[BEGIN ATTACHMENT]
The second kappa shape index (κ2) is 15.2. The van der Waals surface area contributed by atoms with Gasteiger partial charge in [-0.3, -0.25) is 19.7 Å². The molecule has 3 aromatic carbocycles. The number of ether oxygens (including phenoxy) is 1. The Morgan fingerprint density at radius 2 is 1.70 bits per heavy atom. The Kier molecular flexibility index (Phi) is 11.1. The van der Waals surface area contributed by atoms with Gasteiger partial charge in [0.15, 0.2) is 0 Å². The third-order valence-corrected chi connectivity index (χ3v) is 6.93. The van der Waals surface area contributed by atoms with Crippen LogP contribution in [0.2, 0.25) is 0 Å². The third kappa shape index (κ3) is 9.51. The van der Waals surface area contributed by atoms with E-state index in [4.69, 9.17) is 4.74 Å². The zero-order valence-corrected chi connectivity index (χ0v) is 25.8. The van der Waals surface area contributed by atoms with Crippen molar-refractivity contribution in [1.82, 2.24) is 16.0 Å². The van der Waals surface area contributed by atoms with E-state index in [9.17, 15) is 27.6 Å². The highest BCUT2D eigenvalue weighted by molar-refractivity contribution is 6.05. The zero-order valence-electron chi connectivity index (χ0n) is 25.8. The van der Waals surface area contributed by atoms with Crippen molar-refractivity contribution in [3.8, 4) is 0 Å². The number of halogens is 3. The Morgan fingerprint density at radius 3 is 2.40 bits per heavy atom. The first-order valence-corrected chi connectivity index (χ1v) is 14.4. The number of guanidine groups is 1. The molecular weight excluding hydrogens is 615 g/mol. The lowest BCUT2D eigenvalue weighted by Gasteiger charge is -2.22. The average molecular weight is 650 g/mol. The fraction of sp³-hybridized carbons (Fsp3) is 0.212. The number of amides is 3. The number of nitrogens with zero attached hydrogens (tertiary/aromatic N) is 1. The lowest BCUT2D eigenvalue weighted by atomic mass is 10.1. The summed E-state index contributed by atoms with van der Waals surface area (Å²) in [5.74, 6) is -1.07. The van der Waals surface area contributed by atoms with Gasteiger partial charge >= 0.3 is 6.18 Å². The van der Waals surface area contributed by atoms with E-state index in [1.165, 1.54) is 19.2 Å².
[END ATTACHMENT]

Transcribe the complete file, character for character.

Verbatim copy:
The second kappa shape index (κ2) is 15.2. The van der Waals surface area contributed by atoms with Gasteiger partial charge in [-0.3, -0.25) is 19.7 Å². The molecule has 3 aromatic carbocycles. The number of ether oxygens (including phenoxy) is 1. The Morgan fingerprint density at radius 2 is 1.70 bits per heavy atom. The Kier molecular flexibility index (Phi) is 11.1. The van der Waals surface area contributed by atoms with Gasteiger partial charge in [0.15, 0.2) is 0 Å². The third-order valence-corrected chi connectivity index (χ3v) is 6.93. The van der Waals surface area contributed by atoms with Crippen LogP contribution in [0.2, 0.25) is 0 Å². The third kappa shape index (κ3) is 9.51. The van der Waals surface area contributed by atoms with E-state index in [4.69, 9.17) is 4.74 Å². The zero-order valence-corrected chi connectivity index (χ0v) is 25.8. The van der Waals surface area contributed by atoms with Crippen molar-refractivity contribution in [1.82, 2.24) is 16.0 Å². The van der Waals surface area contributed by atoms with E-state index in [9.17, 15) is 27.6 Å². The highest BCUT2D eigenvalue weighted by molar-refractivity contribution is 6.05. The zero-order valence-electron chi connectivity index (χ0n) is 25.8. The van der Waals surface area contributed by atoms with Crippen molar-refractivity contribution in [3.8, 4) is 0 Å². The number of halogens is 3. The Morgan fingerprint density at radius 3 is 2.40 bits per heavy atom. The first-order valence-corrected chi connectivity index (χ1v) is 14.4. The number of guanidine groups is 1. The molecular weight excluding hydrogens is 615 g/mol. The lowest BCUT2D eigenvalue weighted by Gasteiger charge is -2.22. The average molecular weight is 650 g/mol. The fraction of sp³-hybridized carbons (Fsp3) is 0.212. The number of amides is 3. The number of nitrogens with zero attached hydrogens (tertiary/aromatic N) is 1. The lowest BCUT2D eigenvalue weighted by atomic mass is 10.1. The summed E-state index contributed by atoms with van der Waals surface area (Å²) in [5.74, 6) is -1.07. The van der Waals surface area contributed by atoms with Gasteiger partial charge >= 0.3 is 6.18 Å². The van der Waals surface area contributed by atoms with E-state index in [1.165, 1.54) is 19.2 Å².